Another permissible defensive reaction would be to attack the source of the death-dealing weapons: the Iranian assets, facilities, and supply chains responsible for the production and provision of these war-crimes tools. Legitimate targets range from manufacturing plants and logistics supply bases to the Islamic Revolutionary Guard Corps leadership responsible for the supply program. While the West’s go-to reprisal is economic sanctions – a measure also contemplated by R2P – that is an approach with a long timeline. It does not save Ukrainian lives today, and there comes a time when the policy response must be military.
Strikes by the international community would be proportional, targeting the manufacturing, logistics, and supply centers for Iranian weaponry. In this way, Putin’s military resources are degraded, but again the Western response is indirect. It is not targeted at Russia itself, but rather at Russia’s nefarious helpers and allies elsewhere around the globe. Although unlikely, Iran might be persuaded to stop supplying Russia with weapons.
A Dual Opportunity
Iran’s supply of war-crimes tools to Russia also affords policymakers a chance to be seen intervening against the humanitarian abuses of Iran’s clerical regime and supporting Iranians who are dying in the streets during protests. Public diplomacy can signal that while the strikes are on military supplies to Russia, they are in the larger sense driven by the thuggish nature of Khamenei’s regime. Such diplomacy can also make it known that harsher sanctions are coming, because the weapons supplies violate UN resolutions. Targeting the IRGC in particular would signal that those who engage in war crimes and harsh internal crackdowns are not immune to consequences.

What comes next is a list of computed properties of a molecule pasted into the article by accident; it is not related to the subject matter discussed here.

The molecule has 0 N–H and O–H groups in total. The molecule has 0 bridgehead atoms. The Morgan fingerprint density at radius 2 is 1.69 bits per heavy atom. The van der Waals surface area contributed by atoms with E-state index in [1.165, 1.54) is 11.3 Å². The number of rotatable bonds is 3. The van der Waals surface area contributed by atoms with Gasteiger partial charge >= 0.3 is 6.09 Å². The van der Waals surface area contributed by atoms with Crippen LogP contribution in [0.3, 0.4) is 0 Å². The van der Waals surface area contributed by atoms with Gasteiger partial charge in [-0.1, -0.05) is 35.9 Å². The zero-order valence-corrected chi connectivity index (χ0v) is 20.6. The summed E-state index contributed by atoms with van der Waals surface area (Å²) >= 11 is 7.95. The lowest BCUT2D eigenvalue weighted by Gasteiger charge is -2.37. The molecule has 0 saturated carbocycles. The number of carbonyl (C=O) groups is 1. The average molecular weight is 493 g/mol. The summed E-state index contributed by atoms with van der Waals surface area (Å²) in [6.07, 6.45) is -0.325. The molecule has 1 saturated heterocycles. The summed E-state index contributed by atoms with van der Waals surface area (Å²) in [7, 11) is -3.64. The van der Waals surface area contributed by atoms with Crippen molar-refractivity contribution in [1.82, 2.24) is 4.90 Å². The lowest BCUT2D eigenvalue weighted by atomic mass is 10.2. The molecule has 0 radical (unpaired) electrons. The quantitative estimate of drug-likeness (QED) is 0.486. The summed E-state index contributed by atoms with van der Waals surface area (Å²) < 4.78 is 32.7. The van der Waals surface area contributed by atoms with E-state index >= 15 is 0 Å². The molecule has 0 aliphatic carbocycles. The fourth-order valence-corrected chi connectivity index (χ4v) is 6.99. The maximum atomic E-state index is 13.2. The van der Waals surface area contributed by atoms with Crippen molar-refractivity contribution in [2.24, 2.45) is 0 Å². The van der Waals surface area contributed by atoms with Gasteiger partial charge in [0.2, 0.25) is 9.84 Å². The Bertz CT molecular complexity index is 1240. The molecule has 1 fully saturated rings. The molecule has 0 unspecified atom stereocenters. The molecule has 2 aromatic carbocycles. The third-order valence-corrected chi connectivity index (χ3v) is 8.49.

A military strike to disable Iranian industries and logistics is a prescription with side effects. It would probably end negotiations on Iran’s nuclear program and lead to increased Iranian troublemaking in the Middle East. But the nuclear talks seem to be failing in any case. The opportunity exists to strike a meaningful blow against the Russian arsenal, and targeted strikes on Iran would signal real Western support for the democracy protesters facing thuggish oppression from the IRGC, police, and basiji militias all alone.
Some will suggest we try diplomacy first, and persuade the Iranians to desist. But stringing out talks that are probably fated to fail will not protect Ukrainian civilians who live with the threat of attack right now. Although arguably a long shot, a military strike might even bring Iran around on the nuclear deal. It will show Tehran what might transpire if a deal is not reached and the U.S. and others decide it is too risky to let Iran develop a nuclear bomb.
Beyond Iran, other actors such as China and North Korea are providing ammunition, weapons, and even missiles to Russia. Here, given the realities of power, the Western response cannot be military. But in concert with R2P, it should involve economic sanctions targeted at the supply chains for myriad dual-use products and materials needed to manufacture missiles and other weaponry.
Richard Sindelar (bio), @FSOProf, a retired U.S. diplomat with three tours of duty in the State Department’s Bureau of Intelligence and Research, now serves as Director of the Center for International Studies at Houston’s University of St. Thomas, where he teaches courses in U.S. foreign policy and international law, among others.